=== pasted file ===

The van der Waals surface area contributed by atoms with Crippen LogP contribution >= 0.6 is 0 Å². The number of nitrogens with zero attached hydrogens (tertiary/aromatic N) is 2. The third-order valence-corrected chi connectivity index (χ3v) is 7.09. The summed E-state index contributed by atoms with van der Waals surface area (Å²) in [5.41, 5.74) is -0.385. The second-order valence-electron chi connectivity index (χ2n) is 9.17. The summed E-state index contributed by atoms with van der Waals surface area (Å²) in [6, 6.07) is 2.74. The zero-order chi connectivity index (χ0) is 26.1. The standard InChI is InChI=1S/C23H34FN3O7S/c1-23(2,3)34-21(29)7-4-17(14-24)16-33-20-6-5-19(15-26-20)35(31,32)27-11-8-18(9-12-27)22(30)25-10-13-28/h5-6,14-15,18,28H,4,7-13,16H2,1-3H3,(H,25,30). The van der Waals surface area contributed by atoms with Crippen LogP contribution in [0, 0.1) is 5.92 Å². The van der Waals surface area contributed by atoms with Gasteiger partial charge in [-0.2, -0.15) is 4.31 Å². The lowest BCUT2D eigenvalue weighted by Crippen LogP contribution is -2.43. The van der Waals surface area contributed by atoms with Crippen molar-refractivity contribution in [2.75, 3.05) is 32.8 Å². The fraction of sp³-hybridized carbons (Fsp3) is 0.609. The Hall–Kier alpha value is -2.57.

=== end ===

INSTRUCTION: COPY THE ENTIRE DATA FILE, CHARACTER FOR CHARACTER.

The van der Waals surface area contributed by atoms with Crippen LogP contribution >= 0.6 is 0 Å². The number of nitrogens with zero attached hydrogens (tertiary/aromatic N) is 2. The third-order valence-corrected chi connectivity index (χ3v) is 7.09. The summed E-state index contributed by atoms with van der Waals surface area (Å²) in [5.41, 5.74) is -0.385. The second-order valence-electron chi connectivity index (χ2n) is 9.17. The summed E-state index contributed by atoms with van der Waals surface area (Å²) in [6, 6.07) is 2.74. The zero-order chi connectivity index (χ0) is 26.1. The standard InChI is InChI=1S/C23H34FN3O7S/c1-23(2,3)34-21(29)7-4-17(14-24)16-33-20-6-5-19(15-26-20)35(31,32)27-11-8-18(9-12-27)22(30)25-10-13-28/h5-6,14-15,18,28H,4,7-13,16H2,1-3H3,(H,25,30). The van der Waals surface area contributed by atoms with Crippen LogP contribution in [0, 0.1) is 5.92 Å². The van der Waals surface area contributed by atoms with Gasteiger partial charge in [-0.2, -0.15) is 4.31 Å². The lowest BCUT2D eigenvalue weighted by Crippen LogP contribution is -2.43. The van der Waals surface area contributed by atoms with Crippen molar-refractivity contribution in [2.75, 3.05) is 32.8 Å². The fraction of sp³-hybridized carbons (Fsp3) is 0.609. The Hall–Kier alpha value is -2.57.